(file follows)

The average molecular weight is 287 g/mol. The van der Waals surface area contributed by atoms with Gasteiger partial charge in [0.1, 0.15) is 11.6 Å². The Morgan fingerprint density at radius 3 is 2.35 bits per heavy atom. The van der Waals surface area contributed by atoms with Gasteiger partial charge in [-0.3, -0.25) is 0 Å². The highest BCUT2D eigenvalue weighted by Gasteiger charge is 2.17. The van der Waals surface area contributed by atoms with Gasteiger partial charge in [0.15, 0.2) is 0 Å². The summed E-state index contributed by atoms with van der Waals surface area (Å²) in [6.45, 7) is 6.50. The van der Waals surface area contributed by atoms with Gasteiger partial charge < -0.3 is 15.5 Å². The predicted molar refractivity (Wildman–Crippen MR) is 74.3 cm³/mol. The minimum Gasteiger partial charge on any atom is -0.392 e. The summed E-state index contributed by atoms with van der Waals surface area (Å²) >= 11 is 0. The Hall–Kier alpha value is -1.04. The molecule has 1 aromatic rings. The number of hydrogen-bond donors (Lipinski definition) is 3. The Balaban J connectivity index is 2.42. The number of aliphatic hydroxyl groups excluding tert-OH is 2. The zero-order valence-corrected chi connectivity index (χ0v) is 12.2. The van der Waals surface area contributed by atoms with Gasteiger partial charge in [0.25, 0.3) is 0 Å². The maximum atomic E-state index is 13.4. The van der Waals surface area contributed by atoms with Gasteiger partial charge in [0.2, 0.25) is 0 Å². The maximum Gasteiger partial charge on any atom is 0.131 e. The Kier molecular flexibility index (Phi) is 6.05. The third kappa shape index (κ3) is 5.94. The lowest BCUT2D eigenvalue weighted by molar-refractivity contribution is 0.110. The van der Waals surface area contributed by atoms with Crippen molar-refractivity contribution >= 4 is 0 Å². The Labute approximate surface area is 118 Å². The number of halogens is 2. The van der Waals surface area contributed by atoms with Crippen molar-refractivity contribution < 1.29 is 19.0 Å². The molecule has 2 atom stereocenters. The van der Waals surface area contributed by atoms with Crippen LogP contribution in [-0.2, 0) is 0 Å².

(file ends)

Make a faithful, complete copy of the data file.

The average molecular weight is 287 g/mol. The van der Waals surface area contributed by atoms with Gasteiger partial charge in [0.1, 0.15) is 11.6 Å². The Morgan fingerprint density at radius 3 is 2.35 bits per heavy atom. The van der Waals surface area contributed by atoms with Gasteiger partial charge in [-0.3, -0.25) is 0 Å². The highest BCUT2D eigenvalue weighted by Gasteiger charge is 2.17. The van der Waals surface area contributed by atoms with Gasteiger partial charge in [0.15, 0.2) is 0 Å². The summed E-state index contributed by atoms with van der Waals surface area (Å²) in [6.45, 7) is 6.50. The van der Waals surface area contributed by atoms with Gasteiger partial charge < -0.3 is 15.5 Å². The predicted molar refractivity (Wildman–Crippen MR) is 74.3 cm³/mol. The minimum Gasteiger partial charge on any atom is -0.392 e. The summed E-state index contributed by atoms with van der Waals surface area (Å²) >= 11 is 0. The Hall–Kier alpha value is -1.04. The molecule has 1 aromatic rings. The number of hydrogen-bond donors (Lipinski definition) is 3. The Balaban J connectivity index is 2.42. The number of aliphatic hydroxyl groups excluding tert-OH is 2. The zero-order valence-corrected chi connectivity index (χ0v) is 12.2. The van der Waals surface area contributed by atoms with Gasteiger partial charge in [0.25, 0.3) is 0 Å². The maximum atomic E-state index is 13.4. The van der Waals surface area contributed by atoms with Gasteiger partial charge in [0.2, 0.25) is 0 Å². The maximum Gasteiger partial charge on any atom is 0.131 e. The Kier molecular flexibility index (Phi) is 6.05. The third kappa shape index (κ3) is 5.94. The lowest BCUT2D eigenvalue weighted by molar-refractivity contribution is 0.110. The van der Waals surface area contributed by atoms with Crippen molar-refractivity contribution >= 4 is 0 Å². The Labute approximate surface area is 118 Å². The number of halogens is 2. The van der Waals surface area contributed by atoms with Crippen molar-refractivity contribution < 1.29 is 19.0 Å². The molecule has 2 atom stereocenters. The van der Waals surface area contributed by atoms with Crippen LogP contribution in [-0.2, 0) is 0 Å².